FedEx leans into e-commerce, optimizing last mile

FedEx leans into e-commerce, optimizing last mile

FedEx Ground’s package volume was up 10.3 percent in the last three months. Photo credit:

Riding a wave of e-commerce shipments, FedEx is expanding the delivery of FedEx Express packages by FedEx Ground, its US domestic over-the-road package business. The company is optimizing its air- and ground-based operations as Amazon rapidly grows its own parcel delivery network and online sales of consumer goods soar during the global coronavirus disease 2019 (COVID-19) pandemic.

FedEx Ground began delivering day-definite Express residential packages this month in Greensboro, North Carolina. In April, the service will be expanded to Cincinnati; Minneapolis and St. Paul; Newark, New Jersey; Phoenix; and Salt Lake City. “We will continue to roll this out over the next 12 months,” Raj Subramaniam, president and COO, told analysts Tuesday.

The intra-company subcontracting is one part of FedEx’s plan to become what founder, chairman, and CEO Frederick W. Smith called “the most successful North American package delivery company.” The international trade FedEx has long thrived on is declining, thanks to trade wars, mercantilism, and protectionism, Smith said, but e-commerce is booming.

“We’re already in the midst of an e-commerce revolution and I don’t think that’s going to stop,” Smith said during an earnings call with Wall Street analysts. As major retail chains are temporarily closing stores across the United States and Europe to fight COVID-19, they’re sharpening their focus on e-commerce, he said.

Taking the ground route

The plan to rely on FedEx Ground for delivery of some Express packages was announced last December, as FedEx strove to counter the loss of business from Amazon and heightened competition with new services and ground capacity. FedEx Ground extended its delivery schedule to weekends, moving to a permanent seven-day delivery schedule Jan. 1.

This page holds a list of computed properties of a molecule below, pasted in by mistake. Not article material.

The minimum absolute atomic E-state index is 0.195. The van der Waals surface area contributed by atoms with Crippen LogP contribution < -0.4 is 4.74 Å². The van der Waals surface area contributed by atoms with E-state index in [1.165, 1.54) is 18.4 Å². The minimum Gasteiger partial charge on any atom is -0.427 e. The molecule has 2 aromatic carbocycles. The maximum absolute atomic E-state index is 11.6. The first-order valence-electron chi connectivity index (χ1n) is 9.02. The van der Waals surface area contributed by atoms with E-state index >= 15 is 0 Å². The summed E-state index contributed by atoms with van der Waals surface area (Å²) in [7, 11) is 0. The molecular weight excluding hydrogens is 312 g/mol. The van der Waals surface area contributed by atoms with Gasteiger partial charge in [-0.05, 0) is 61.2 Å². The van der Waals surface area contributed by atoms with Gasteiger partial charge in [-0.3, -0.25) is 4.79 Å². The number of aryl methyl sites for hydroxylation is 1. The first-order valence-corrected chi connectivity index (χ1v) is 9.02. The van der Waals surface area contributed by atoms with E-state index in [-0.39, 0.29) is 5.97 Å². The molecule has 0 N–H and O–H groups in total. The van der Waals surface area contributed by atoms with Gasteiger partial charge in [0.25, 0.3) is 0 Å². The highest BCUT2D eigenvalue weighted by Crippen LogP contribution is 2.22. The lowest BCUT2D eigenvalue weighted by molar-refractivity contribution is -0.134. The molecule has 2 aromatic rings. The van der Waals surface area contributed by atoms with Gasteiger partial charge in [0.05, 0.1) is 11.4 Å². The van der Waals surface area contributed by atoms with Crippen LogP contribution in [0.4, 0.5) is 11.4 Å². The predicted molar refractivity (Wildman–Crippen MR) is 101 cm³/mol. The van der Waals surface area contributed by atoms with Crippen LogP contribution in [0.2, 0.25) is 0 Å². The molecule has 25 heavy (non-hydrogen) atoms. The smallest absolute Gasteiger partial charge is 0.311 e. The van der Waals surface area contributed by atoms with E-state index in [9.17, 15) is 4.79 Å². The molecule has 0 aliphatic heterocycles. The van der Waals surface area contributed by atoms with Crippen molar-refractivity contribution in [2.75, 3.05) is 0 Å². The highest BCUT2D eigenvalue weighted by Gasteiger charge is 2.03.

FedEx Ground also began delivering more FedEx SmartPost packages formerly handled by the US Postal Service. The company plans to rebrand its SmartPost service. “It’s purely an economic decision,” said Subramaniam. “One reason we’re doing it is (to build) density.”

Building package density is critical to controlling operating costs, which are rising as FedEx Ground expands US package service. “As we continue to grow Ground and its densities, we are lowering costs at a rapid clip,” Alan Graf, CFO and executive vice president, said during the call. “This is a day-to-day and week-to-week look right now. We’re managing as we go.”

In the quarter ended Feb. 29, FedEx Ground revenue leaped 11.1 percent year over year to $5.8 billion, a 10 percent increase from the quarter ended Nov. 30. Sequentially, operating costs rose $517 million to $5.5 billion, and were up 17.4 percent year over year. That cut Ground’s operating profit to $355 million from $586 million in the year-ago quarter.

Costs at Ground increased in every category except fuel in the last quarter, with salaries and benefit costs rising 20 percent, and purchased transportation costs up 18 percent year over year. Total daily package volume at Ground rose 10.3 percent as the FedEx company handled 663 million packages in the quarter, which includes the December holiday peak. Revenue per package dropped 1 percent to $8.78, according to statistical data published by FedEx. 

At FedEx Express, US package volume dropped 1.5 percent, with overnight box deliveries falling 3.7 percent. International export package volumes rose 2 percent, and international priority packages increased 2.3 percent, buoyed by emergency demand from China as container line blanked sailings stranded goods bound for the US and Europe.

Time ‘is of the essence’

“In the last couple of weeks, we have seen increased demand from Asia, strong demand for FedEx Ground [in the US], and even commercial volumes have been quite stable,” said Subramaniam. “The first two weeks of March have been good. What we don’t know now is how this pandemic evolves and how that affects demand. There are so many unknowns.”

What’s not unknown is Amazon’s reaction to the sudden boost in e-commerce sparked by consumers working and living in varying degrees of isolation to stop the spread of the virus. The online retail platform said it would add 100,000 workers to handle the surge in online shopping in the US as it prioritizes the shipment of essential goods from its warehouses.

For FedEx, “time is of the essence right now,” said Satish Jindel, president of transportation researcher SJ Consulting Group, who has argued for the merger of the Express and Ground US delivery networks. “Amazon is months, maybe weeks away from offering a full-scale door-to-door parcel service. They [FedEx] really need to move at a more rapid pace.”

By expanding the limited subcontracting agreement, “they’re starting in the right place, on the delivery side,” Jindel said. The longer it takes, he warns, the harder it will be to gain business.

Contact William B. Cassidy at and follow him on Twitter: @willbcassidy.